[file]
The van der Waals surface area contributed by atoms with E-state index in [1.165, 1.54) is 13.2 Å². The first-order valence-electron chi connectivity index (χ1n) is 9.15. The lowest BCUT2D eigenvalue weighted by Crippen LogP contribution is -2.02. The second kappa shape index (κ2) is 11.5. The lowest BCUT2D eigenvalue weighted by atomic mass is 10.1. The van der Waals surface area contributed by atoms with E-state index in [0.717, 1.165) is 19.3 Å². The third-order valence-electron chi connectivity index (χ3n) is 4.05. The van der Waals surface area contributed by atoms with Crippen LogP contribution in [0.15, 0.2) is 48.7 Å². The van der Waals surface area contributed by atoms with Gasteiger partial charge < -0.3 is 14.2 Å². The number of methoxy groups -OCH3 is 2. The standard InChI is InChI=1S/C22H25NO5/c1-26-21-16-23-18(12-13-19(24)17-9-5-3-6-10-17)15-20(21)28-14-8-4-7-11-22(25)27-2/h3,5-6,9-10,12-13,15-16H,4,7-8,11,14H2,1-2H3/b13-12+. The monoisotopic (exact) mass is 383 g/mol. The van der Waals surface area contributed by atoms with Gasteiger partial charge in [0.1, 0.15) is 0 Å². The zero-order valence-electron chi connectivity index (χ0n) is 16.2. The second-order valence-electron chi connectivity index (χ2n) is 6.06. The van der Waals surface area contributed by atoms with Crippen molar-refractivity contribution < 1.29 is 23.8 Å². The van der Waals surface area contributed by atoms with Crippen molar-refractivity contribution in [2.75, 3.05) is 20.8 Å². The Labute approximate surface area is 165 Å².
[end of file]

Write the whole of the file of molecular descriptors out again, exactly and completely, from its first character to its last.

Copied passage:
The van der Waals surface area contributed by atoms with E-state index in [1.165, 1.54) is 13.2 Å². The first-order valence-electron chi connectivity index (χ1n) is 9.15. The lowest BCUT2D eigenvalue weighted by Crippen LogP contribution is -2.02. The second kappa shape index (κ2) is 11.5. The lowest BCUT2D eigenvalue weighted by atomic mass is 10.1. The van der Waals surface area contributed by atoms with E-state index in [0.717, 1.165) is 19.3 Å². The third-order valence-electron chi connectivity index (χ3n) is 4.05. The van der Waals surface area contributed by atoms with Crippen LogP contribution in [0.15, 0.2) is 48.7 Å². The van der Waals surface area contributed by atoms with Gasteiger partial charge < -0.3 is 14.2 Å². The number of methoxy groups -OCH3 is 2. The standard InChI is InChI=1S/C22H25NO5/c1-26-21-16-23-18(12-13-19(24)17-9-5-3-6-10-17)15-20(21)28-14-8-4-7-11-22(25)27-2/h3,5-6,9-10,12-13,15-16H,4,7-8,11,14H2,1-2H3/b13-12+. The monoisotopic (exact) mass is 383 g/mol. The van der Waals surface area contributed by atoms with Gasteiger partial charge in [0.1, 0.15) is 0 Å². The zero-order valence-electron chi connectivity index (χ0n) is 16.2. The second-order valence-electron chi connectivity index (χ2n) is 6.06. The van der Waals surface area contributed by atoms with Crippen molar-refractivity contribution < 1.29 is 23.8 Å². The van der Waals surface area contributed by atoms with Crippen molar-refractivity contribution in [2.75, 3.05) is 20.8 Å². The Labute approximate surface area is 165 Å².